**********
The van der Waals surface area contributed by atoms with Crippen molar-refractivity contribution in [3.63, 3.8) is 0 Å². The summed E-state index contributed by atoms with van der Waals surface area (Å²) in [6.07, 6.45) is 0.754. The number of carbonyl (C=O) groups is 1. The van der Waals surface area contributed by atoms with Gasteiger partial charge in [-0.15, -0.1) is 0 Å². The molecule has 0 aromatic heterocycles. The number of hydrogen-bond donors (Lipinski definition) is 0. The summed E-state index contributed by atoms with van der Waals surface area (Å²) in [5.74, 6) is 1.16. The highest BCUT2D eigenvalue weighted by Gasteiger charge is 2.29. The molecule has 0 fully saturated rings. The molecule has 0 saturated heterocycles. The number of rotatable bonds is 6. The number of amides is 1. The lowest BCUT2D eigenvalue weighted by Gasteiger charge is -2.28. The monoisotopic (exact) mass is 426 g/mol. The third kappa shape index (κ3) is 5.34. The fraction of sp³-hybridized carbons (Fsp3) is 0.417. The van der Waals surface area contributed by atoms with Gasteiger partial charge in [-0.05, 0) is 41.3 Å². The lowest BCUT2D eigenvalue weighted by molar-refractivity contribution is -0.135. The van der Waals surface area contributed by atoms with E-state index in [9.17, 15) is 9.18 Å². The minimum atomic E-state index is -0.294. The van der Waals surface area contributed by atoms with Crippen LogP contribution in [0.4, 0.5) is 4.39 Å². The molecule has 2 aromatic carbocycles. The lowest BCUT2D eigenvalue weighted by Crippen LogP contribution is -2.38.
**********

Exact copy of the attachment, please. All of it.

The van der Waals surface area contributed by atoms with Crippen molar-refractivity contribution in [3.63, 3.8) is 0 Å². The summed E-state index contributed by atoms with van der Waals surface area (Å²) in [6.07, 6.45) is 0.754. The number of carbonyl (C=O) groups is 1. The van der Waals surface area contributed by atoms with Gasteiger partial charge in [-0.15, -0.1) is 0 Å². The molecule has 0 aromatic heterocycles. The number of hydrogen-bond donors (Lipinski definition) is 0. The summed E-state index contributed by atoms with van der Waals surface area (Å²) in [5.74, 6) is 1.16. The highest BCUT2D eigenvalue weighted by Gasteiger charge is 2.29. The molecule has 0 fully saturated rings. The molecule has 0 saturated heterocycles. The number of rotatable bonds is 6. The number of amides is 1. The lowest BCUT2D eigenvalue weighted by Gasteiger charge is -2.28. The monoisotopic (exact) mass is 426 g/mol. The third kappa shape index (κ3) is 5.34. The fraction of sp³-hybridized carbons (Fsp3) is 0.417. The van der Waals surface area contributed by atoms with Gasteiger partial charge in [-0.05, 0) is 41.3 Å². The lowest BCUT2D eigenvalue weighted by molar-refractivity contribution is -0.135. The van der Waals surface area contributed by atoms with E-state index in [9.17, 15) is 9.18 Å². The minimum atomic E-state index is -0.294. The van der Waals surface area contributed by atoms with Crippen LogP contribution in [0.4, 0.5) is 4.39 Å². The molecule has 2 aromatic carbocycles. The lowest BCUT2D eigenvalue weighted by Crippen LogP contribution is -2.38.